If you need to fire an employee for unethical actions, how you handle the termination may mean the difference between winning and losing a defamation lawsuit. Most important: Share information about the termination only with those who need to know about it.
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Employers that find themselves in the cross hairs of the National Labor Relations Board should get expert legal help, especially if charged with unfair labor practices. That’s because once the NLRB concludes you fired employees for engaging in protected activity, it is very hard to argue against those employees’ eventual reinstatement.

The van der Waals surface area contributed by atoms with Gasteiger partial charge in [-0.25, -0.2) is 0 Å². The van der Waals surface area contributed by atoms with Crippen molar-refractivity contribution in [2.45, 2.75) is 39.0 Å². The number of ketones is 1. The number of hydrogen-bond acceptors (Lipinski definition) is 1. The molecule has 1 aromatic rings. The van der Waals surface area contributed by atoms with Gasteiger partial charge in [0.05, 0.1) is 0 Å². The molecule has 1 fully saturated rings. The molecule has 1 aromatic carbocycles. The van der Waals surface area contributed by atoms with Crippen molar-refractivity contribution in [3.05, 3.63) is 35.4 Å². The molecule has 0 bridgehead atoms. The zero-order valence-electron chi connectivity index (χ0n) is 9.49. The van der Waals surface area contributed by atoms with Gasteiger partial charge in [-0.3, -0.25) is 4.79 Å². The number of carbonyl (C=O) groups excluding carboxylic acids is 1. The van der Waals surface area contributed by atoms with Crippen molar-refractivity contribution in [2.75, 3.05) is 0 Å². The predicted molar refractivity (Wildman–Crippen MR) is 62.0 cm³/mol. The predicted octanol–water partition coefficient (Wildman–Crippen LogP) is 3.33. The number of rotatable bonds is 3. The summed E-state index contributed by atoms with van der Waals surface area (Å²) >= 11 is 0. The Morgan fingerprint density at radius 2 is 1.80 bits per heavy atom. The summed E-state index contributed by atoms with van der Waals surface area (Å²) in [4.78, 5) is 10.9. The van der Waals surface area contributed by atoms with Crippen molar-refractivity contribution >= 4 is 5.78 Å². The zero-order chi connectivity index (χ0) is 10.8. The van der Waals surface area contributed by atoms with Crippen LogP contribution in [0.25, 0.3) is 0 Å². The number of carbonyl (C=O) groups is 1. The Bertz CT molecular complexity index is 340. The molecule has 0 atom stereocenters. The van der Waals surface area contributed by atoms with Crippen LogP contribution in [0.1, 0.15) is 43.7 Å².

The EEOC is supposed to engage in a conciliation process before suing employers for alleged employment violations. But sometimes the agency comes out with guns blazing, demanding a huge payment to settle a complaint. Some employers naturally respond negatively—and they may even walk away without further discussions. One employer recently did just that, and then tried to get a federal court to dismiss the EEOC lawsuit.
In January, the National Labor Relations Board held that employers may not require employees to sign arbitration agreements that waive their rights to bring class or collective actions. The D.R. Horton decision will probably be appealed. In the meantime, however, the ruling holds important implications for employers.